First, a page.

Summary: What Mary-Jo Foley and Rob Enderle have to say about Microsoft’s extortion of the Linux-based Android platform
Well, as pointed out the other day, Microsoft was not passive and it verbally participated in Apple’s legal action against Android/Linux through HTC. This leads only to the suspicion that Apple and Microsoft may have spoken about their common enemy, Android/Linux.
Here is part of what Mary-Jo Foley wrote:
Apple sued HTC in early March for alleged IP infringement in the mobile phone space. Apple is claiming HTC is infringing 20 Apple patents related to the iPhone’s user interface, underlying architecture and hardware.
When Apple sued HTC, I asked Microsoft for comment, thinking Microsoft execs might be willing to come to HTC’s defense — to some extent, at least — given HTC sells Windows Mobile phones, as well as Android-based ones. But Microsoft officials wouldn’t provide a statement of any kind.
A statement I received from a Microsoft spokesperson makes a not-so-thinly-veiled reference to the Apple case (at least the way I read it):
“As you may be aware, many technology companies active in the growing smartphone space have been taking increasing steps to protect their inventions. As the two companies have a long history of technical and commercial collaboration, Microsoft views this agreement as an effective example of how industry leaders can reach commercially reasonable arrangements that address intellectual property concerns.”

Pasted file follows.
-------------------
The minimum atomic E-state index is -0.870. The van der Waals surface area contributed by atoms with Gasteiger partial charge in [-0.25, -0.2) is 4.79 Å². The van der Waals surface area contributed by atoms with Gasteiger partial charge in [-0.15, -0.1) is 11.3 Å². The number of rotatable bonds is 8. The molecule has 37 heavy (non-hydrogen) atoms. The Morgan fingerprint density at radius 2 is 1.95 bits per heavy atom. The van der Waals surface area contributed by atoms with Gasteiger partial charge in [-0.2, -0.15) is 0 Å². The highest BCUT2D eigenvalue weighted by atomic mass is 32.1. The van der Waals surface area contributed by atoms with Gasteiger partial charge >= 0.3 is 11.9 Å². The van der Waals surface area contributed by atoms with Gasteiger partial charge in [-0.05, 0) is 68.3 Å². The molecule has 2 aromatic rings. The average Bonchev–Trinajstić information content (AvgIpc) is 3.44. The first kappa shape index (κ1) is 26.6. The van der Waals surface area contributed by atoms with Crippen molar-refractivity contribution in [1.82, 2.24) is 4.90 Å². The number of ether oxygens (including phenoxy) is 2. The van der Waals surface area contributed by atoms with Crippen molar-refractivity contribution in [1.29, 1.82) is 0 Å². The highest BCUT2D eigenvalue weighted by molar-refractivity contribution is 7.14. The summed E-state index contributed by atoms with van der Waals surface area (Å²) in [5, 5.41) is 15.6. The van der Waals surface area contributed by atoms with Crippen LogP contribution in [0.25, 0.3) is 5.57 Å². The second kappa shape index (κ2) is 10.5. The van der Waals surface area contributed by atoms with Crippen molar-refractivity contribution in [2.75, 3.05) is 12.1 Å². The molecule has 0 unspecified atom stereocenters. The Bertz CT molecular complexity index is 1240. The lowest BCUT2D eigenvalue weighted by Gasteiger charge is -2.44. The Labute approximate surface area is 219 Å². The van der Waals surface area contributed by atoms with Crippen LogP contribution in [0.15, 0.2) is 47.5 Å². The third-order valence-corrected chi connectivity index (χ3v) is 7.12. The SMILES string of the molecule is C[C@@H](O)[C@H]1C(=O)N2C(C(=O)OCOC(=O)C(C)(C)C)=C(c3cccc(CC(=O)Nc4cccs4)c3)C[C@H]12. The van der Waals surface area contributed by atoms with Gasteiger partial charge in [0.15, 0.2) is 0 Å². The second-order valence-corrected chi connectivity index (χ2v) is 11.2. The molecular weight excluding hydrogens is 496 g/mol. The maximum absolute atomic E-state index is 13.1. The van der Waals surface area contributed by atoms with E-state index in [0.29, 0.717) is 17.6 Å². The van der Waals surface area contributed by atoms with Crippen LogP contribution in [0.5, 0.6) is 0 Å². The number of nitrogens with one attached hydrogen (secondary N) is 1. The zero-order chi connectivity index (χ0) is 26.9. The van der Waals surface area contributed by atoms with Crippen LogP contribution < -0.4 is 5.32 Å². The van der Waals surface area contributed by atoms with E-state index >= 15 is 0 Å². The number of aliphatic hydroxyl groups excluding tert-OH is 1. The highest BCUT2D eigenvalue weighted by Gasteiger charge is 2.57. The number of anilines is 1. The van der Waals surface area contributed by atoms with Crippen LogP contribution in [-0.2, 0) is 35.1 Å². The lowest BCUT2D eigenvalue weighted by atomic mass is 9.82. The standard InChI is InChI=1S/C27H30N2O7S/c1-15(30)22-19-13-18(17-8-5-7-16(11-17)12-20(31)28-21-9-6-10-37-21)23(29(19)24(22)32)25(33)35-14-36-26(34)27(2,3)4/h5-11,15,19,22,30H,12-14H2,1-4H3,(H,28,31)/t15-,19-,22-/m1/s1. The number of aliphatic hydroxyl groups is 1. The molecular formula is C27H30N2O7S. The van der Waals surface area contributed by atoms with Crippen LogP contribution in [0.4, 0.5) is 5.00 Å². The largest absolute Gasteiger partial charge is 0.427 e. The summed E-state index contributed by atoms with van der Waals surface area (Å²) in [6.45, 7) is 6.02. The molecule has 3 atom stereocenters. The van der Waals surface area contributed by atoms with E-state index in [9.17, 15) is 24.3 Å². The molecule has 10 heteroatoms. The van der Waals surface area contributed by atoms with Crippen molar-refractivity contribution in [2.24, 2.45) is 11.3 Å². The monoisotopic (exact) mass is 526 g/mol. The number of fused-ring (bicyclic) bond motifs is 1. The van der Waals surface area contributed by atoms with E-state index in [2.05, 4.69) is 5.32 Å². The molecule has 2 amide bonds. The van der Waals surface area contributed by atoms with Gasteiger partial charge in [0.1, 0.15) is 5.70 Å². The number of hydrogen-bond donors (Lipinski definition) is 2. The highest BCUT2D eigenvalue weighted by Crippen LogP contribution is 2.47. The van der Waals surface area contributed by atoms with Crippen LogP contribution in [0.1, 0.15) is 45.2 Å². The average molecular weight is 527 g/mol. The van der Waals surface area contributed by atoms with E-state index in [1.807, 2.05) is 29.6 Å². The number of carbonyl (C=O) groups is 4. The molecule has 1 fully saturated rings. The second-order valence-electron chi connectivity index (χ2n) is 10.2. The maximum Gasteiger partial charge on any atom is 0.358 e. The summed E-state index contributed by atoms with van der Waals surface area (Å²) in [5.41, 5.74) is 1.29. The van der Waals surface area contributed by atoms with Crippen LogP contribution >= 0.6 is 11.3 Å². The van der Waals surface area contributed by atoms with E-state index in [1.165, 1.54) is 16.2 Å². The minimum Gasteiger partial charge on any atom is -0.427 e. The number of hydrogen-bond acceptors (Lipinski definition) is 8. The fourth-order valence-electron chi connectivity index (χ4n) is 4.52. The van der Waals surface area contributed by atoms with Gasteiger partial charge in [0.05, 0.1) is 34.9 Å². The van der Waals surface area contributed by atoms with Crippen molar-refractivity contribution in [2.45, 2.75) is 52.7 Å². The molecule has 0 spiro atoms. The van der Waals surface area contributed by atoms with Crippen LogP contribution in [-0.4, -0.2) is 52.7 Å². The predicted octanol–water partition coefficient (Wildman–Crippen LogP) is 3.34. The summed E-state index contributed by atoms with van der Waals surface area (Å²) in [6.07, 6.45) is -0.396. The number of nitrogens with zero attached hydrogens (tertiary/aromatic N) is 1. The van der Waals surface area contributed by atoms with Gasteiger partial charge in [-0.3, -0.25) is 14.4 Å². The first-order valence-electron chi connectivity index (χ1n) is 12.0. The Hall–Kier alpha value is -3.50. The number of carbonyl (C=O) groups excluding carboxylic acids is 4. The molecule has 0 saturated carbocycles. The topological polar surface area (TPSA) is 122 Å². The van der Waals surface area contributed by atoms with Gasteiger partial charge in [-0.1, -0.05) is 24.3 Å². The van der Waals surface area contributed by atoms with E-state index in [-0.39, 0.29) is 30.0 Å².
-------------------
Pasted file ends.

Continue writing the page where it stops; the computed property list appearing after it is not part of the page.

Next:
Microsoft’s friend Rob Enderle [1, 2, 3, 4, 5] trivialises Microsoft’s aggression (and it’s tilted in Microsoft’s favour). He typically writes about Linux only when Microsoft attacks Linux with intellectual monopolies (TomTom, SCO, et cetera). His SCO crusade against Linux was exposed and dissected quite nicely by Pamela Jones, who has just been named “Most Influential Women in Technology 2010″. [via]
Groklaw, set up in 2003 at the beginning of the SCO-Linux controversies, quickly became a go-to resource for tracking legal issues surrounding open source and the Web. “Groklaw is an attempt to get geeks and lawyers together, so they can help each other understand the other’s world, with the goal of ideally getting better court results based on technical realities,” Jones wrote me a few emails later, when there was “a lull in the action.” In theory, the case should come to a close soon, but Jones doesn’t have her hopes up about what’s next. “Next? Is there a next with SCO?” she asks. “They are like Night of the Living Dead as far as persistence is concerned.”
“…Microsoft wished to promote SCO and its pending lawsuit against IBM and the Linux operating system. But Microsoft did not want to be seen as attacking IBM or Linux.”
–Larry Goldfarb, BayStar, key investor in SCO approached by Microsoft